DIY Home Energy Audit


Category Building Shell - Windows
Possible Condition Rating Tooltip Notes

Cracks/gaps around interior or exterior window frames

Borrow a thermal leak detector from a participating County Extension Office to detect air leaks and excessive heat loss/gain.

Drafts around closed window edges

Window panes single or ineffective insulators

Multiple major window energy inefficiencies

Major window inefficiencies include single and/or cracked panes, significant cracks/gaps around frames, and uncomfortable drafts from shut windows.

Window coverings let too much heat escape

Window coverings let too much heat in

Category Building Shell - Doors
Possible Condition Rating Tooltip Notes

Gaps around door frames

Borrow a thermal leak detector from a participating County Extension Office to detect air leaks and excessive heat loss/gain.

Drafts around sides of closed doors

Drafts around bottoms of closed doors

Excessive heat loss/gain through door itself

Category Air Leaks - Other
Possible Condition Rating Tooltip Notes

Fireplace drafty even after damper is closed

Borrow a thermal leak detector from a participating County Extension Office to detect air leaks and excessive heat loss/gain.

Switch/outlet plates on exterior walls hollow

These can be checked by unscrewing the switch or outlet plate. A foam gasket would be present directly behind the switch/outlet plate once removed.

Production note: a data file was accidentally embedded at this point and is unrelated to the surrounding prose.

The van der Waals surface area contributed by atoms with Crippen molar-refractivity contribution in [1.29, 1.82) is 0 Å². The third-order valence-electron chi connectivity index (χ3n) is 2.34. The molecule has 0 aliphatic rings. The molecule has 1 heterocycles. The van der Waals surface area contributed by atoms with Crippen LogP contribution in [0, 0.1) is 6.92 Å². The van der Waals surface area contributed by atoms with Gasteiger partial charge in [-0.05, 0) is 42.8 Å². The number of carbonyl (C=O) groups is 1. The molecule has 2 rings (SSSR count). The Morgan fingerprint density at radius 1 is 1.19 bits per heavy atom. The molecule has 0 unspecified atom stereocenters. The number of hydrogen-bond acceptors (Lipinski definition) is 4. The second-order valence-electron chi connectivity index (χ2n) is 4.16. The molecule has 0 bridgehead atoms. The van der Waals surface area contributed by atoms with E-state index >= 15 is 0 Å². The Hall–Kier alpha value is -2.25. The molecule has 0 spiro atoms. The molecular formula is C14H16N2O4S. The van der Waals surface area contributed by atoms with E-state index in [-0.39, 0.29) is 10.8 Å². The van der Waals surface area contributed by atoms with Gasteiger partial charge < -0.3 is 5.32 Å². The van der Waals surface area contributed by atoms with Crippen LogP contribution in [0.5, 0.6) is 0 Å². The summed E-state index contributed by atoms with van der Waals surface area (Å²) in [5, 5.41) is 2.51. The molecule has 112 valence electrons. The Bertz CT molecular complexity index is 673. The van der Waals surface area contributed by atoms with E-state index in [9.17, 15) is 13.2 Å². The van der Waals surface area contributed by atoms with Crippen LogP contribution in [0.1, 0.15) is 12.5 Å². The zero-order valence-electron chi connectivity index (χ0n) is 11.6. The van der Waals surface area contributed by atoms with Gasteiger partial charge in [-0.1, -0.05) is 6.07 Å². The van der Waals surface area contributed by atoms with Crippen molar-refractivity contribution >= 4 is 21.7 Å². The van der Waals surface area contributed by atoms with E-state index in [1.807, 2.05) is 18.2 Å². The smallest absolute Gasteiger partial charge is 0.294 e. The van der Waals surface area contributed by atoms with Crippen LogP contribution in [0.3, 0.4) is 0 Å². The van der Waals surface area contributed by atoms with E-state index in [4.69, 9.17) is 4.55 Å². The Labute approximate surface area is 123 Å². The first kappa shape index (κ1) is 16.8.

Evaporative cooler or whole house fan uncovered when not in use

Recessed can lights not rated for insulation contact and airtightness (ICAT)

Other noticeable gaps in building shell

Other air leaks may be found in or around attic hatches, attics above dropped ceilings, and in common walls between an attached garage and the home.

Gaps around flues or chimney shafts

Gaps around plumbing or electrical penetrations, vents, wall- or window-mounted air conditioners, baseboards, and floor joist-to-foundation junctions

Category Insulation - Attic/Roof
Possible Condition Rating Tooltip Notes

Attic hatch uninsulated

Fiberglass batt less than 15 inches

Looks like pink, yellow, or white blankets/rolls.

Loose fill fiberglass less than 19.5 inches

Looks like loose pink, yellow, or white fibers.

Loose fill cellulose less than 13 inches

Looks like loose gray, newspaper-like fibers.

Mineral wool less than 16 inches

Looks like dense gray, white, or speckled fibers.

Expanded polystyrene foam, foam board, or panels less than 11 inches

Looks like white foam/foam board or structurally insulated panels.

Extruded polystyrene foam, foam board, or panels less than 9 inches

Looks like pink or blue foam/foam board or structurally insulated panels.

Polyurethane/polyisocyanurate foam, foam board, or panels less than 7.5 inches

Looks like yellow or white foam/foam board or structurally insulated panels.

Other type of insulation present

Warning: vermiculite looks like tiny gravel granules and may contain asbestos. Do not touch this material and call a professional for assistance.

Category Insulation - Other
Possible Condition Rating Tooltip Notes

Floor insulation less than R-25

If over unheated, uninsulated space.

Exterior wall insulation less than R-18